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Enchanting Ourselves – Excerpt From “Game of Gods”

July 29, 2016

The following is an extended excerpt from my forthcoming book, Game of Gods: The Temple of Man in the Age of Re-enchantment, chapter 6 – titled “Enchanting Ourselves.”

Game of Gods Cover

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   Kirtan music floated in the background. Colorful silk saris and white arched windows and exotic pictures of an ancient culture greeted my eyes. Miniature deity statues stared amidst the peacock feathers and souvenir trinkets. A small but tempting buffet beckoned, filling the air with the rich aroma of curry and cloves, and the subtle notes of cardamom. I made a beeline for the food.

   After my second helping of palak paneer – a savory dish of spinach and paneer cheese – and too much mango lassi, the guru beckoned to join him in a cozy sitting area tucked under a white staircase. A painting hung over his bench; adoring women and cows were watching Krishna playing a flute. The staircase ascending above our heads, I assumed, was the inside access to the temple space.

   “When you came in,” my host gestured with an exaggerated sweep of an arm, “the smells and sights caught your attention, yes?”

   “Yes,” I answered, “and the food was very tasty.”[1]

   His wife and assistant quietly joined us in what became a mostly one-sided conversation. English was not my host’s native tongue, and he had much to say.

   “Why here?” I interjected. “Why Utah?”

   “Krishna directed us to this place.” 

   Since 1998, the Sri Sri Radha Krishna Temple – also known as the Lotus Temple – has been a landmark in the predominantly Mormon community of Spanish Fork. Located approximately 50 miles south of Salt Lake City, the Temple is comprised of gleaming white domes, over 100 arches and columns, a grand outdoor staircase guarded by two bronze elephants, and a spacious upper level walk-around patio. This edifice, set against a mountain backdrop, is visible from Interstate 15. 

   Established as part of the ISKCON network – the International Society of Krishna Consciousness, also known as the Hare Krishna Movement – the Lotus Temple’s spiritual heritage is built on the teachings of the late A.C. Bhaktivedanta Swami Prabhupada. Thirty-nine other ISKCON temples and Vedic centers currently dot the United States, each one advancing the mission of Prabhupada.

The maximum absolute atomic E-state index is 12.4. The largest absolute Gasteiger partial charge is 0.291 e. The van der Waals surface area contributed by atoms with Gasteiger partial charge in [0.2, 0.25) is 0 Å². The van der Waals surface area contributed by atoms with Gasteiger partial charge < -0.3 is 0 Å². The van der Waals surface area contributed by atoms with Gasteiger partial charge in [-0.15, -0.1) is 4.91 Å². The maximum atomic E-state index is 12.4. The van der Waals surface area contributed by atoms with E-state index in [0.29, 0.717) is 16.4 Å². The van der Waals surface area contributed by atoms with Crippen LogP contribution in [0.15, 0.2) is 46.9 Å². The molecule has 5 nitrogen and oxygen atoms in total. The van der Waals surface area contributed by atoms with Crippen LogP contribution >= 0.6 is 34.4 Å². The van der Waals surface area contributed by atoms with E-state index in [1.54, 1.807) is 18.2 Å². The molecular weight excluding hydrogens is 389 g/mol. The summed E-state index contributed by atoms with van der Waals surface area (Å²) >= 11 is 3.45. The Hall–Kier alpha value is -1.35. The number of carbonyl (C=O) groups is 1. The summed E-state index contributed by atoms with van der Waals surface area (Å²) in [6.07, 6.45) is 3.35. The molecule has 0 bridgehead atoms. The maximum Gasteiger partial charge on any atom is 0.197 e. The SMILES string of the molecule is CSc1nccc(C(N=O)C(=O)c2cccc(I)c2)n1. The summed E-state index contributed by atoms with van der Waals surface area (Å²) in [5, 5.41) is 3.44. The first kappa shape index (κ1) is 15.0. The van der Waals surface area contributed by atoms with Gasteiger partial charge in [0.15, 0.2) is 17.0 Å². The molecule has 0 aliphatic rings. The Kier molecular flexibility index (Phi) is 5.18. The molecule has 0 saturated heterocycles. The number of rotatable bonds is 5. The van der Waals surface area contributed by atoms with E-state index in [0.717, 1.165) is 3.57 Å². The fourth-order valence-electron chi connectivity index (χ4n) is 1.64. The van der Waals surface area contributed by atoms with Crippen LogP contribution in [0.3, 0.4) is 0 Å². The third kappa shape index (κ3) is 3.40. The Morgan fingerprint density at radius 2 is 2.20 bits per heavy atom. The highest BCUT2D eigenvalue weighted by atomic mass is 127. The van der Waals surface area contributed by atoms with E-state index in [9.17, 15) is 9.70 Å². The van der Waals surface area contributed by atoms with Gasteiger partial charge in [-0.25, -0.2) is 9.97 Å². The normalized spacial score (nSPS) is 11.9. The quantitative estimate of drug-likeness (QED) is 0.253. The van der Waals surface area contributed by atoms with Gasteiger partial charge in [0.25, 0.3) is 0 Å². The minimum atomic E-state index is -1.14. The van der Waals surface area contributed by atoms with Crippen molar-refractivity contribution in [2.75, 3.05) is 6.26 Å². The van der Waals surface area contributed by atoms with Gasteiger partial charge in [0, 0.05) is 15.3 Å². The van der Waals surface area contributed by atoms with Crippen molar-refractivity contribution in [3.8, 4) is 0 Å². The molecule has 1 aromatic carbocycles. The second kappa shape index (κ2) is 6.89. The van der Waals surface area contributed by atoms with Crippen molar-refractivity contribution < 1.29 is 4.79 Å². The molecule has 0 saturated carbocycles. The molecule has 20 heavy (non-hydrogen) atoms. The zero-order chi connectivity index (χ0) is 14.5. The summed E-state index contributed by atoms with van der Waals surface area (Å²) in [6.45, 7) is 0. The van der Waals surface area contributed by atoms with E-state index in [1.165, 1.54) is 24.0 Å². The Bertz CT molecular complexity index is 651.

Noted for his influence upon Western culture and his voluminous writings, Swami Prabhupada’s message was one of religious universalism and conscious transformation.

   “Actually, it doesn’t matter,” Prabhupada famously explained in 1974. “Krishna or Christ – the name is the same. The main point is to follow the injunctions of the Vedic scriptures that recommend chanting the name of God in this age.”[2]

   The name chanted is Krishna, the avatar of the Hindu god, Vishnu. In repeating the Hare Krishna mantra and through the practice of bhakti yoga – devotion through yoga – the follower embraces the unity of religions. Prabhupada said it this way,

“To practice bhakti-yoga means to become free from designations like Hindu, Muslim, Christian, this or that, and simply to serve God. We have created Christian, Hindu, and Mohammedan religions, but when we come to a religion without designations, in which we don’t think we are Hindus or Christians or Mohammedans, then we can speak of pure religion, or bhakti.”[3]

   While I was at the Lotus Temple, the resident teacher told me that Hinduism has been evangelizing the West through yoga, and to a lesser but growing extent, the Holi Festival of Colors.[4] The thought struck me: The West is being Hinduized in-fact but not in-name. We are not converting to an organized form of the Eastern religion; rather, we are embracing its thinking and spirit as we mimic its religious practices.  

   Pointing to his own community of Spanish Fork, the guru boasted: “Every Sunday, 100 to 150 Mormons come to the temple for yoga and the Maha Mantra.”[5]

   Hare Krishna, Hare Krishna, Krishna Krishna…

Screen Shot 2016-01-01 at 3.06.00 PM

NOTE: Game of Gods: The Temple of Man in the Age of Re-Enchantment, is slated to be released later this year. Watch for it!

[1] Later I discovered the buffet is blessed twice a day by the Hindu deity, Lord Krishna. The situation reminded me of 1 Corinthians 8 with its discussion of food offered to idols.
[2] The full conversation between Father Emmanuel Jungclaussen and Swami Prabhupada can be found here: http://www.krishna.com/krishna-or-christ-name-same.
[3] Ibid.
[4] Its more consumer-oriented expressions are the popular 5k color runs and associated color festivals. 
[5] Each Sunday the temple puts on a Hara Krishna Love Feast, a time for lectures, worship and yoga, and a fellowship meal.

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